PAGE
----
Spectacular Italy needs almost no introduction and is one of the most popular travel destinations in Europe. Italy’s impact on the world can be seen all over the country, in the beautiful artwork, crumbling ruins, and impressive palaces and castles that dot the horizon.
As well as vibrant cities like Rome where old and new mingle seamlessly, you can also enjoy the less crowded coastal areas where you can relax on sandy beaches and swim in limpid seas. In addition to exploring Italy proper, you can also hop over to neighboring Sicily and enjoy a different side of life that also offers some of the best food and drink in the region.
1. Visit the Valley of the Temples
If you are going to visit charming Sicily as part of your travels then your first stop needs to be the Valley of the Temples which is located in Agrigento.
Here you will find a huge archeological complex that has some of the most intact Doric temples that were built here in the 5th century.
One of the best things about the temples here is that they overlook the town below and you can take in the stunning views as you tour the historical site.
2. Climb Mount Vesuvius
Mount Vesuvius is one of the most famous mountains in the world, not least because of its famous eruption that covered the unsuspecting town of Pompeii in volcanic ash.
Nowadays Vesuvius is mostly considered safe to climb and you can trek to the crater of the mountain which looks like something you would find on the surface of the moon.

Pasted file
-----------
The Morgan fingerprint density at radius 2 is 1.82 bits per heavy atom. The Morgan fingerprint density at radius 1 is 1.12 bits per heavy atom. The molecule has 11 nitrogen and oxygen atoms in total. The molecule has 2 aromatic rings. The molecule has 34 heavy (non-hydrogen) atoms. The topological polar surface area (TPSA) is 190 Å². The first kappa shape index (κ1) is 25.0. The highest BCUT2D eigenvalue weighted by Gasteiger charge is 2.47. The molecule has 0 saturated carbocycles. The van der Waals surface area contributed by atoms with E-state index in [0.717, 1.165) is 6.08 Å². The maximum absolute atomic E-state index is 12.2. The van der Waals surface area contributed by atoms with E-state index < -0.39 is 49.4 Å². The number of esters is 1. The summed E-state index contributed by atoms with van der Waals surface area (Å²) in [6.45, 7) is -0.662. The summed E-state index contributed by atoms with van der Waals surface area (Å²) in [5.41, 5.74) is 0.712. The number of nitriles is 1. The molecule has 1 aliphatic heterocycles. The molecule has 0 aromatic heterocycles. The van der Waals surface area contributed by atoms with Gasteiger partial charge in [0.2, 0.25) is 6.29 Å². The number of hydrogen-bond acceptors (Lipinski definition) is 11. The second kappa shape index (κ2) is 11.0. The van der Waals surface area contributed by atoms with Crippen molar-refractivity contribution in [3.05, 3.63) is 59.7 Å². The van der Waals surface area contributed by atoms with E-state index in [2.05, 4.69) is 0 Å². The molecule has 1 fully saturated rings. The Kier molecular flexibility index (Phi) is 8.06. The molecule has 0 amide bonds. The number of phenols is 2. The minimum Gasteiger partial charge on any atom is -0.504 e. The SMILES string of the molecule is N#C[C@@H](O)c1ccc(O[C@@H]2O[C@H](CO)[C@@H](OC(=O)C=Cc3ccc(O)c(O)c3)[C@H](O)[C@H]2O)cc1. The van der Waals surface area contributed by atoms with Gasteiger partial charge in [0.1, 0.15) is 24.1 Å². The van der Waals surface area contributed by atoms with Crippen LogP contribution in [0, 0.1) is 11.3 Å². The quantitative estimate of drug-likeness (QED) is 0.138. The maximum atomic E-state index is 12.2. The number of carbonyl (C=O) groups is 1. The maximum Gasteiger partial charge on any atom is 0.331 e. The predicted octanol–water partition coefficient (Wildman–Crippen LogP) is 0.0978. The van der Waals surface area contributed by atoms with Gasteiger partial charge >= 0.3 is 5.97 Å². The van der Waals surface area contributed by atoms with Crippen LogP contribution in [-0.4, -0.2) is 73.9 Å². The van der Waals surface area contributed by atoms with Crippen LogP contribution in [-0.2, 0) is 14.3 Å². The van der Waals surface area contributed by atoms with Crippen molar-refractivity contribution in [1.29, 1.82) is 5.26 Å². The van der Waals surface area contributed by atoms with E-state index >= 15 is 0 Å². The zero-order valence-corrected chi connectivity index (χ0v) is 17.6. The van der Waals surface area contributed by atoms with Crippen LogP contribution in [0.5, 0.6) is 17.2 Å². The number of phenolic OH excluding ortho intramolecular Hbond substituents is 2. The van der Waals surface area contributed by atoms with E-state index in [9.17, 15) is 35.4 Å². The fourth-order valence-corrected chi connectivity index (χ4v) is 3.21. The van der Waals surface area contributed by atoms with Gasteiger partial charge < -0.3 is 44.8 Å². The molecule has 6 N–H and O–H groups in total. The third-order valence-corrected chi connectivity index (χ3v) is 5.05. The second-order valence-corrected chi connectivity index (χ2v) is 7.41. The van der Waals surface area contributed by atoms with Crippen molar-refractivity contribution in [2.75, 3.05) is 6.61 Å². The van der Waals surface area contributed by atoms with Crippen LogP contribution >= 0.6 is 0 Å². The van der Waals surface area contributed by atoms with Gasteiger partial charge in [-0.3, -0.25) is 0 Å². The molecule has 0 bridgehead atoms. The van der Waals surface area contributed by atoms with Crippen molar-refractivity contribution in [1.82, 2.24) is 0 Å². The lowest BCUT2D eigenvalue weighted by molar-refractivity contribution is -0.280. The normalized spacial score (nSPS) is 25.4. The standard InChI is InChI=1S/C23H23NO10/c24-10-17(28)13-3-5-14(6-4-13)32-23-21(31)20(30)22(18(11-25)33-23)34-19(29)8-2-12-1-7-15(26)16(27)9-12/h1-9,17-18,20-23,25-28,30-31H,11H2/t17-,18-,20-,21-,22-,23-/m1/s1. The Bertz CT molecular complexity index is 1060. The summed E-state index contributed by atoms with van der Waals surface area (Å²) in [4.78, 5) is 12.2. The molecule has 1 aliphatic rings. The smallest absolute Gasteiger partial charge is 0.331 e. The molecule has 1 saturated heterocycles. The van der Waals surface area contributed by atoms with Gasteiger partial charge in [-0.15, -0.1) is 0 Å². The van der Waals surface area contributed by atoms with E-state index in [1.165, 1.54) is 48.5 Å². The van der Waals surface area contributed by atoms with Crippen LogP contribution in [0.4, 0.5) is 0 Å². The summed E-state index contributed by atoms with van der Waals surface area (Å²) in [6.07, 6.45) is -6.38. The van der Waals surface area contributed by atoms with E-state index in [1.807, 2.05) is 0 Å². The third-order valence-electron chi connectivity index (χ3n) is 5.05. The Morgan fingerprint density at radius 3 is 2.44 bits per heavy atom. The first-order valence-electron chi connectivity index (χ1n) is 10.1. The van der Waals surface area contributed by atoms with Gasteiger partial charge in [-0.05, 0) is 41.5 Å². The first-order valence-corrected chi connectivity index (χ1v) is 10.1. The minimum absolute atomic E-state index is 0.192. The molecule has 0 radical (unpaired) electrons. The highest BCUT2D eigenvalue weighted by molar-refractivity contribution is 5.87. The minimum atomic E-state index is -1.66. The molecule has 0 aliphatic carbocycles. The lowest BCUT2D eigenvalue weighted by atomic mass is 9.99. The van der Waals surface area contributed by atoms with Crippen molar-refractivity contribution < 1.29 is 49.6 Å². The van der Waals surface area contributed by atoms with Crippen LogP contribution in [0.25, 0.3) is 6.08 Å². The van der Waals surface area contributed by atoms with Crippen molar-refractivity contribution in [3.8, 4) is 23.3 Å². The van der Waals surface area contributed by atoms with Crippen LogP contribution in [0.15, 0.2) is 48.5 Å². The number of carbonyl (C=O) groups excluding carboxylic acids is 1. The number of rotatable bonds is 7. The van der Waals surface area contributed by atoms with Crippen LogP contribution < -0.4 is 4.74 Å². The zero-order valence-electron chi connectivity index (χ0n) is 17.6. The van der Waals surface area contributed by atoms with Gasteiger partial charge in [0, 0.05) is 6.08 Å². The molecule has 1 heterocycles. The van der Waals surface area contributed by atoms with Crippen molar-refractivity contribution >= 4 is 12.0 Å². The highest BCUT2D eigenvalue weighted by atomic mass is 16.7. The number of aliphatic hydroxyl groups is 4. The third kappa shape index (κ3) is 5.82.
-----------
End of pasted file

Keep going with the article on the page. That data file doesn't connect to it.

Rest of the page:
Needless to say the views from the top are breathtaking and the hike is suitable for a range of abilities.
3. Cinque Terre
Cinque Terre is a UNESCO World Heritage Site as well as being designated as a national park.
Nestled in Liguria, the ‘Five Lands’ is made up of five distinct villages that sit atop craggy cliffs overlooking the famous Italian Riviera.
The five villages include Vernazza, Corniglia, Manarola, Riomaggiore, and Monterosso, and each has its own unique charms and sights.
The area of Cinque Terra sprawls between La Spezia and Levanto and you will find romantic olive groves, traditional eateries, and azure sea views all the way along the coast.
4. Take to the waters of Lake Como
Lake Como in Lombardy spans an amazing 146 square kilometers and is the perfect place to get out on the water and explore Italy by boat.
The area around Lake Como has houses owned by some of the richest celebrities in the world, which tells you everything to know about the kind of views you can expect here.
The landscape surrounding the lake is covered with alpine forest and traditional villages as well as dainty ornate houses that make you feel as if you are in a picture postcard version of an Italian masterpiece.